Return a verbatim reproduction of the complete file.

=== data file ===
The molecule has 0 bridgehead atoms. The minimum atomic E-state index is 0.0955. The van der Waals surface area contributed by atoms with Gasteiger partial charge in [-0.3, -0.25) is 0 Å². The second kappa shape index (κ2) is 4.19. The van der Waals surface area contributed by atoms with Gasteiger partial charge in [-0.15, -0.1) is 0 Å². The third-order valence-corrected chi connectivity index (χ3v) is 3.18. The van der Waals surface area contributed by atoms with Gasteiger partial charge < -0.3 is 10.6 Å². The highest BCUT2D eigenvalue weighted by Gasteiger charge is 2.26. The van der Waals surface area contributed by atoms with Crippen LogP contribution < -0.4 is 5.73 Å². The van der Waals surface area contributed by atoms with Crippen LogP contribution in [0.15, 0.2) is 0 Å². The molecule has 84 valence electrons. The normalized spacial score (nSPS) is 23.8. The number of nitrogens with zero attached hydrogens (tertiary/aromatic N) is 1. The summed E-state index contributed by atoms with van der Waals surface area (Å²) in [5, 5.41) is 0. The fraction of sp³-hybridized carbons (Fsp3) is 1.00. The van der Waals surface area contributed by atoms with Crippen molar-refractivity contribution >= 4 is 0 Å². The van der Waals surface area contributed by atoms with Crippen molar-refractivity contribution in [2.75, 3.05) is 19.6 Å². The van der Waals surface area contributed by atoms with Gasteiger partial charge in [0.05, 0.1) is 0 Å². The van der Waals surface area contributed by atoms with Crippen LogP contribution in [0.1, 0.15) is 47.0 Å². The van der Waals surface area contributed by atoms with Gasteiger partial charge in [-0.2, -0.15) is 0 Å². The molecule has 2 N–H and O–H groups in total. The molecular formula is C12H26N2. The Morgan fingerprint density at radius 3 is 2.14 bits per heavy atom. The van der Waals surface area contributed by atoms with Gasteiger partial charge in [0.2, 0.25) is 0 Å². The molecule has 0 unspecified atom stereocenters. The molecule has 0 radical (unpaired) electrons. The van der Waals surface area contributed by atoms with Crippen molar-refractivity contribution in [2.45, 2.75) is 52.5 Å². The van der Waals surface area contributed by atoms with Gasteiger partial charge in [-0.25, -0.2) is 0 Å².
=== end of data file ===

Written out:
The molecule has 0 bridgehead atoms. The minimum atomic E-state index is 0.0955. The van der Waals surface area contributed by atoms with Gasteiger partial charge in [-0.3, -0.25) is 0 Å². The second kappa shape index (κ2) is 4.19. The van der Waals surface area contributed by atoms with Gasteiger partial charge in [-0.15, -0.1) is 0 Å². The third-order valence-corrected chi connectivity index (χ3v) is 3.18. The van der Waals surface area contributed by atoms with Gasteiger partial charge < -0.3 is 10.6 Å². The highest BCUT2D eigenvalue weighted by Gasteiger charge is 2.26. The van der Waals surface area contributed by atoms with Crippen LogP contribution < -0.4 is 5.73 Å². The van der Waals surface area contributed by atoms with Crippen LogP contribution in [0.15, 0.2) is 0 Å². The molecule has 84 valence electrons. The normalized spacial score (nSPS) is 23.8. The number of nitrogens with zero attached hydrogens (tertiary/aromatic N) is 1. The summed E-state index contributed by atoms with van der Waals surface area (Å²) in [5, 5.41) is 0. The fraction of sp³-hybridized carbons (Fsp3) is 1.00. The van der Waals surface area contributed by atoms with Crippen molar-refractivity contribution >= 4 is 0 Å². The van der Waals surface area contributed by atoms with Crippen molar-refractivity contribution in [2.75, 3.05) is 19.6 Å². The van der Waals surface area contributed by atoms with Gasteiger partial charge in [0.05, 0.1) is 0 Å². The van der Waals surface area contributed by atoms with Crippen LogP contribution in [0.1, 0.15) is 47.0 Å². The van der Waals surface area contributed by atoms with Gasteiger partial charge in [-0.2, -0.15) is 0 Å². The molecule has 2 N–H and O–H groups in total. The molecular formula is C12H26N2. The Morgan fingerprint density at radius 3 is 2.14 bits per heavy atom. The van der Waals surface area contributed by atoms with Gasteiger partial charge in [0.2, 0.25) is 0 Å². The molecule has 0 unspecified atom stereocenters. The molecule has 0 radical (unpaired) electrons. The van der Waals surface area contributed by atoms with Crippen molar-refractivity contribution in [2.45, 2.75) is 52.5 Å². The van der Waals surface area contributed by atoms with Gasteiger partial charge in [-0.25, -0.2) is 0 Å².